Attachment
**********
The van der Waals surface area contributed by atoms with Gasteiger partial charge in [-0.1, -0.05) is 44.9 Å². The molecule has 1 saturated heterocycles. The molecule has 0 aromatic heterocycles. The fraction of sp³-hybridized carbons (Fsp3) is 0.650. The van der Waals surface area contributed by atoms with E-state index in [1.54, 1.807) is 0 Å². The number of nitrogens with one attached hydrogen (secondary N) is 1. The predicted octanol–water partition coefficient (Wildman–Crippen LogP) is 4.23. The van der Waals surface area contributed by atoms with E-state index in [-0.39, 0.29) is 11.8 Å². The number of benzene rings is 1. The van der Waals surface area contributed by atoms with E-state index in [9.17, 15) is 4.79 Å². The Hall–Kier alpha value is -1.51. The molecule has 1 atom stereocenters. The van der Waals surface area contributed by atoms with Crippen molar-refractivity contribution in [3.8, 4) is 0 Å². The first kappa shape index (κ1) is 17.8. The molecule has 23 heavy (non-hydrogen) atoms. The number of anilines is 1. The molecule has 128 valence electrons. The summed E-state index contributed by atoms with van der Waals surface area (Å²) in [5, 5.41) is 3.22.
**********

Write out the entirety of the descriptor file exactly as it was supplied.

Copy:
The van der Waals surface area contributed by atoms with Gasteiger partial charge in [-0.1, -0.05) is 44.9 Å². The molecule has 1 saturated heterocycles. The molecule has 0 aromatic heterocycles. The fraction of sp³-hybridized carbons (Fsp3) is 0.650. The van der Waals surface area contributed by atoms with E-state index in [1.54, 1.807) is 0 Å². The number of nitrogens with one attached hydrogen (secondary N) is 1. The predicted octanol–water partition coefficient (Wildman–Crippen LogP) is 4.23. The van der Waals surface area contributed by atoms with E-state index in [-0.39, 0.29) is 11.8 Å². The number of benzene rings is 1. The van der Waals surface area contributed by atoms with E-state index in [9.17, 15) is 4.79 Å². The Hall–Kier alpha value is -1.51. The molecule has 1 atom stereocenters. The van der Waals surface area contributed by atoms with Crippen molar-refractivity contribution in [3.8, 4) is 0 Å². The first kappa shape index (κ1) is 17.8. The molecule has 23 heavy (non-hydrogen) atoms. The number of anilines is 1. The molecule has 128 valence electrons. The summed E-state index contributed by atoms with van der Waals surface area (Å²) in [5, 5.41) is 3.22.